by Rosy Thornton
Headline Review, 2008
Reading Crossed Wires is like meeting new friends and, in this case, new friends in a new country. Set in modern-day England, this is an up-close and personal look at the lives of two people.
Mina (pronounced Meena) is a single ‘mum’ working at a call center for an automobile insurance company. She’s twenty-seven, has a ten-year-old daughter, Sal, and not much of a social life. She has her own mum and her mum’s boyfriend Dave. They live not too far away and are always available to help with Sal. Mina’s younger sister, Jess (17), lives with her because Jess and their mum do not get along. Lately Jess has been staying out very late or not coming home at all. She has no job and doesn’t go to school. Mina is very worried about her. She’s also a little worried about Sal. Sal only wants to spend her time with books. She’s really not interested in playing with other girls.
Peter has a Phd. in geography, works as a don at Cambridge. His wife died about four years ago, leaving him the sole caregiver of their now nine-year-old twin daughters. Peter also has his own worries: he’s not sure if it’s normal for the twins to be so completely attached at their age. There is also Trish, a grad student Peter is supervising through her Phd. program. Trish is a great babysitter and a good family friend. He also has some good friends, Jeremy and Martin, who live just up the lane from him. He worries about his three friends.
Peter and Mina meet on the phone and very gradually begin to speak with each other over the course of many months. They have a common bond in that they are both quite lonely and they are primarily on their own when it comes to their children. During the course of the book each has a crises or two in their lives but gradually they become very good phone friends. Does the relationship go beyond the phone conversations? Do they resolve their worries? Now you know I’m not going to spoil it for you.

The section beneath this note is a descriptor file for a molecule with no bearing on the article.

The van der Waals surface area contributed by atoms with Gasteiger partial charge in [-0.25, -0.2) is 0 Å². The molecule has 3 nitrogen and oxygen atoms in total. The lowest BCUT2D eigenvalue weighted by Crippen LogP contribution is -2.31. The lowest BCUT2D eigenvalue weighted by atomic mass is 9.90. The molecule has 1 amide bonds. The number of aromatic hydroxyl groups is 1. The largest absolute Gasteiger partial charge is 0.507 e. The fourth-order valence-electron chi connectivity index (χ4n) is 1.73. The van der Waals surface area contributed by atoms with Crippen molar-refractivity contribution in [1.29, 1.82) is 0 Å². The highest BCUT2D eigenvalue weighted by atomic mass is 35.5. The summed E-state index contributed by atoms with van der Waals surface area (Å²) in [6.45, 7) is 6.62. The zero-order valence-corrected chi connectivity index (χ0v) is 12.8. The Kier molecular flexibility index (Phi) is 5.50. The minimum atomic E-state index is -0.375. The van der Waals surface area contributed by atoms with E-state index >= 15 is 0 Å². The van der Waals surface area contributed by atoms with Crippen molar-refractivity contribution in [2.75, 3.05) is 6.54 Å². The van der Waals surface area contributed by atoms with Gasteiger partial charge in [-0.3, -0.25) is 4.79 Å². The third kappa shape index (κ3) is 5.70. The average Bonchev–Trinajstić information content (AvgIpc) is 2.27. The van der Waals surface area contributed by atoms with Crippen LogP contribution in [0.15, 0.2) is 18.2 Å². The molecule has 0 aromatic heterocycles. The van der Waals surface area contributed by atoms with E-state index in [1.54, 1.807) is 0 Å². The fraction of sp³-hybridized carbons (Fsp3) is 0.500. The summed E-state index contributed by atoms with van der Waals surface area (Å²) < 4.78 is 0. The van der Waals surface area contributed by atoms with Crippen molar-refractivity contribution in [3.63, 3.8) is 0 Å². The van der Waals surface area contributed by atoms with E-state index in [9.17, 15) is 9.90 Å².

I thoroughly enjoyed this book because, as I said earlier, it felt like meeting new friends. The story develops very slowly, much like the development of real friendships. The dialogue was quite good and I felt as if I could hear the characters speaking, each in their own accents. And, I loved the three little girls.
This is Rosy Thornton’s third novel. She writes from her own experience because she’s also a lecturer and Fellow in Law at Emmanuel College, Cambridge. She is herself a ‘mum’ to two daughters which tells me how she could write all that natural children’s dialogue. Ms. Thornton has an excellent website: www.rosythornton.com. The About page has links to other articles and interviews. This is where I found out about her other two books. I liked Crossed Wires enough that I’m going to read them both. I have a hunch I will meet some more new friends.
For othe Book Reviews of Crossed Wires see: